Martha Grimes’ The Anodyne Necklace sees Inspector Richard Jury called to the small town of Littlebourne when a local dog discovers a human finger. Jury’s friend Melrose Plant soon joins him there and, each in a different way, start to investigate. They don’t get very far when another grim discovery is made. Ernestine Craigie is a bird-watching fanatic, who’s happy to get up at all hours in hopes of completing her list. That’s how she discovers the body that belongs to the finger. The victim turns out to be Cora Binns, who worked for a London temporary secretary agency. Jury and Plant eventually find that her death is related to a brutal attack on another Littlebourne resident, as well as to a robbery that occurred in the area about a year earlier.

And then there’s Holger Eriksson, whom we meet in Henning Mankell’s The Fifth Woman. He’s a retired car dealer who’s taken up poetry and bird watching. One night, he goes out to watch some migrating birds, and is brutally murdered. Inspector Kurt Wallander is sick at the moment, and really didn’t need an extra case. But when Eriksson is reported missing, he has to respond. When the victim’s body is discovered, Wallander and his team have to find out who would have wanted to kill a seemingly inoffensive elderly man who just wanted to be left alone with his poetry and his birds. In the end, they discover a connection between this murder and the murder of a local florist. And they learn how those deaths are related to five murders in Africa a year earlier.

Several of Ann Cleeves’ stories feature bird enthusiasts, bird sanctuaries and bird watching. For example, in A Bird in the Hand, we are introduced to Tom Porter, a Norfolk ‘twitcher’ – bird watching fanatic – who works as a vegetable chef/kitchen porter. One morning he keeps a promise to himself to get up early and head for the marsh on a bird watching excursion. He’s found later face-down in a pool on the marsh, with his binoculars still on his neck. George Palmer-Jones is a twitcher himself, and a retired Home Office investigator. So naturally he takes an interest in the case. One thing that he notices immediately is that no-one seems to be especially upset about Porter’s death. And the more Palmer-Jones and his wife Molly look into the case, the more suspects they find. I know, I know, fans of Blue Lightning and The Crow Trap

And then there’s D.S. Nelson’s One For the Rook. Blake Heatherington is a milliner who’s getting ready to retire. He’s got his beloved allotment in the village of Tuesbury, and is no longer interested in the increasingly annoying commute to his London shop. Hoping for a peaceful autumn, he’s getting ready for a local harvest festival. Then, he discovers the body of Peter Kürbis in his pumpkin patch, killed, it would seem, by Heatherington’s own prize pumpkin. The police are looking into this murder when another Tuesbury resident is killed. In the meantime, there’s another strange occurrence. A rookery that’s been in the area for some time seems to have disappeared. It’s a traditional sign of bad luck when rooks leave a place, and that’s certainly what happens here. One of the suspects in these murders is Dennis Nyeman, former member of the local caged bird society, and strident (and aggressive) proponent of those who want right of way through all of the local allotments. No, the rooks aren’t the killers here. But there’s certainly interest in birds in this story.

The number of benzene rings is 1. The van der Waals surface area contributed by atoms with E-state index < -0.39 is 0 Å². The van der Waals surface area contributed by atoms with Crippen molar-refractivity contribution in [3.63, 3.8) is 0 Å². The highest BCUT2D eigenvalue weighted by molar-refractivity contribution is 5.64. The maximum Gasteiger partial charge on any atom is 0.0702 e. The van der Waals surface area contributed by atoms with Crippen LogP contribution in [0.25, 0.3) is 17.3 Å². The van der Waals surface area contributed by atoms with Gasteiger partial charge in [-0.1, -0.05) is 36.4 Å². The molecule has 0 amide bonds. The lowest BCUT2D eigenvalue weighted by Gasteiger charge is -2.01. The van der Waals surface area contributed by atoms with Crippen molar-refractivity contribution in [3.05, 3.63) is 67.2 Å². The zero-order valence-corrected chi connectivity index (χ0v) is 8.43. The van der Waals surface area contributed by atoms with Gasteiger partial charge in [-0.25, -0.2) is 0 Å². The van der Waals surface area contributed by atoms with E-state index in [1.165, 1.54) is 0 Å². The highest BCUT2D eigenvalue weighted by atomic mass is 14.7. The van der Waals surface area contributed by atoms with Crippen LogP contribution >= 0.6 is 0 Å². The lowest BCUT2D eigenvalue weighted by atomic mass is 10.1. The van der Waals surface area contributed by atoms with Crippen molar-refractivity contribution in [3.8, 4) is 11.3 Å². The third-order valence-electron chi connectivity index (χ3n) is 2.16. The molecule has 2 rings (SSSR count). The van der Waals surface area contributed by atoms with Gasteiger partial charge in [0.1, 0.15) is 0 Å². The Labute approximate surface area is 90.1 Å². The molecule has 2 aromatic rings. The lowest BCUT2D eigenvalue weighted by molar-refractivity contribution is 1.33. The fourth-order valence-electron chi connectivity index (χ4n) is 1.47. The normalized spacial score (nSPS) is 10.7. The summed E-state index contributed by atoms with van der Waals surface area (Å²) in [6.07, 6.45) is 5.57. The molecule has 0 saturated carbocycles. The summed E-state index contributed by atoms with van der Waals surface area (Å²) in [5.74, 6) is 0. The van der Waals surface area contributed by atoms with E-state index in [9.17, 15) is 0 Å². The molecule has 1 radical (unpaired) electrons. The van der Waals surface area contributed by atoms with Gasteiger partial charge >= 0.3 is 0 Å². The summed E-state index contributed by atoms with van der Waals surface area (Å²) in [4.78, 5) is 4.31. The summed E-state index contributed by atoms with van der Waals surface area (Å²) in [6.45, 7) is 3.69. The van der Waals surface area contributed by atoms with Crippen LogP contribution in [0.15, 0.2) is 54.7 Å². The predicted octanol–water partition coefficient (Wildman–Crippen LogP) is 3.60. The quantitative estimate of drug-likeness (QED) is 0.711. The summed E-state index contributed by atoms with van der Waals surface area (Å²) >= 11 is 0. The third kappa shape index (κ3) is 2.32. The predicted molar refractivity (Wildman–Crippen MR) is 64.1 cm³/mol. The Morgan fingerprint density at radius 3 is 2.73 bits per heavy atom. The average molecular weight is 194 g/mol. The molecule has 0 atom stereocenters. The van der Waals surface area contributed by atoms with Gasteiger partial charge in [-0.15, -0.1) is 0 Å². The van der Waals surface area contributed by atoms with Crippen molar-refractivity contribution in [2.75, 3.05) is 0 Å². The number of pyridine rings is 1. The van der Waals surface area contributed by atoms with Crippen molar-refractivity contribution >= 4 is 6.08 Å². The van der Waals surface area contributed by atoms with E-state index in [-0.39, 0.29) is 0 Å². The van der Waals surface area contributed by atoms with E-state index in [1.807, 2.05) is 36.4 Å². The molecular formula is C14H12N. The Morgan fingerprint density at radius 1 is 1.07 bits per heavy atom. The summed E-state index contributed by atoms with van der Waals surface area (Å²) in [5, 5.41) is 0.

So do be careful, please, if you decide to spend some time contemplating our feathered friends. It’s important to connect with nature. But it’s not always good for the health. Little wonder a group of crows is called a ‘murder…’

Thanks, Moira, for the inspiration!

 
 
 

*NOTE: The title of this post is a line from Leon René/Jimmie Thomas’ Rockin’ Robin, made famous first by Bobby Day and later by Michael Jackson.

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Filed under Agatha Christie, Ann Cleeves, Colin Dexter, D.S. Nelson, Henning Mankell, Martha Grimes

You Don’t Have to Be a Star (To Be in My Show)*

Police in Supporting RolesFor obvious reasons, police characters play critical roles in crime fiction. Even when the main character is a PI or perhaps amateur sleuth, we see a lot of police presence. It’s a bit tricky to write a story where the police play an important role, but aren’t main characters. On the one hand, the author wants the protagonist to be the main focus of attention, which means that character needs to be featured and developed. On the other, readers know that it’s the police who have the authority to make arrests, and who have the resources and government sanction to go after criminals. Most readers want their crime fiction plots to reflect that. And they want their police characters to be more than caricatures. It’s interesting to see how different authors have integrated police character when they are not (co)protagonists.

Arthur Conan Doyle’s police characters are arguably often used to highlight just how skilled his Sherlock Holmes is. Holmes fans will know that he has, in general, little respect for the police. He works most often with Inspector Tobias Gregson and of course with Inspector Lestrade, and refers to them as,
 

‘…the pick of a bad lot.’
 

To Holmes, the police of Scotland Yard are thick-headed and miss obvious evidence. Gergson and Lestrade are, perhaps, less guilty. At least they notice when things don’t add up. But even so, they certainly don’t save the day. That’s Holmes’ role.

Rex Stout’s Nero Wolfe and Archie Goodwin are definitely the ‘stars’ of his series. But Inspector Cramer and Sergeant Purley Stebbins also play roles in the stories. Rarely does Wolfe approve of what they do, although both he and Goodwin depend on them for actual arrests. And as fans will know, Cramer, Stebbins and Lieutenant Rowcliff aren’t always happy about what Wolfe and Goodwin do, either. In this series, the police play a more integral role than just making Wolfe, Goodwin and their team look good. And that makes sense, given how important police are to crime detection. They’re not bumbling imbeciles, either (‘though Wolfe might beg to differ at times). Rather, they add tension and sometimes conflict to the stories.